Mónica Enríquez-Enríquez is a queer person of color, born and raised in Colombia who migrated to the U.S. in 2001. She has an M.F.A in Digital Arts and New Media from University of California Santa Cruz. Her interdisciplinary interests include community based video installations, community art and issues of migration and anti-criminalization. Her project “fragments of migration” interrogates the institution of asylum in the U.S. based on sexual identity and gender identity. “un/binding desires” documents the stories of queer immigrants and children of immigrant parents around issues of belonging, desire and identity. Art is for her a site for community activism and participation as well as a site to question institutional oppression and challenge normative constructions of gender, desire, citizenship and nation.
Screenings will include:
escrito, 2007, 2 min: poetically gestures to the contradictions of what it means to be a queer immigrant in the U.S.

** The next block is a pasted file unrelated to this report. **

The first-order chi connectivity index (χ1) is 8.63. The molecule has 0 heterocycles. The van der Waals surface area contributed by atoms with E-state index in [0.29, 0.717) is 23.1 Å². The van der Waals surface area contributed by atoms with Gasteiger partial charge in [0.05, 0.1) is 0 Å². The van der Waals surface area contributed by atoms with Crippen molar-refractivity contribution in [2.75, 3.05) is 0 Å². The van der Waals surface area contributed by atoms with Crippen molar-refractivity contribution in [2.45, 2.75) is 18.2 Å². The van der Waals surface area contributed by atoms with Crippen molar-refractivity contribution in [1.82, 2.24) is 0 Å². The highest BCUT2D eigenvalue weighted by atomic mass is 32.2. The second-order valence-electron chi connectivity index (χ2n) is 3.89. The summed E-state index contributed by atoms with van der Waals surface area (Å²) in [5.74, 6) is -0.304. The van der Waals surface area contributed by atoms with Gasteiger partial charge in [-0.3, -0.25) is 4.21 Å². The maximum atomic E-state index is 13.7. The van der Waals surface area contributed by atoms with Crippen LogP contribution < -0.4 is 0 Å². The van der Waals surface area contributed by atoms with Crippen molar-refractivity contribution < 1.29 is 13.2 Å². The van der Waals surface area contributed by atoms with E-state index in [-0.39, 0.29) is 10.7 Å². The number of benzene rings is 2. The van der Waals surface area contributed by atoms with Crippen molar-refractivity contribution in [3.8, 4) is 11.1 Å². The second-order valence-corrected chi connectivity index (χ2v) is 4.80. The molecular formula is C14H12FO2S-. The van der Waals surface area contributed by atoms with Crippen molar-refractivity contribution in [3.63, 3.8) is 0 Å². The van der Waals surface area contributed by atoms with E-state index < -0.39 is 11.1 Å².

entre nos, 2012: queer migrants survivors of violence speak amongst themselves ("entre nos") about what being undocumented in the U.S. means and the devastating impact of law enforcement and immigration enforcement collaboration.
un/binding desires, 2011: develops the idea of “marginal desires” and displays images of bondage as an expression of queer difference. These images accompany the audio based conversations with queer migrants and queers who explore their parents’ histories of migration while speaking about their own desires. By destabilizing the accessibility of U.S. history of migration through making a space for these marginal desires and literally re-reading such history, this piece invites you to question the ways in which migration and desire are usually represented
fragments of migration installation, 2008: This piece interrogates the institution of asylum in the U.S. based on sexual identity and gender identity.
intimate margins installation, 2007: By interweaving intimate conversations among undocumented lesbians, we reclaim political spaces in the margins.
work in progress: fragments of conversations with a queer migrant as she journeys back "home" horizontally juxtaposed with the words of a queer young person of color speaking about homelessness, criminalization and sex work.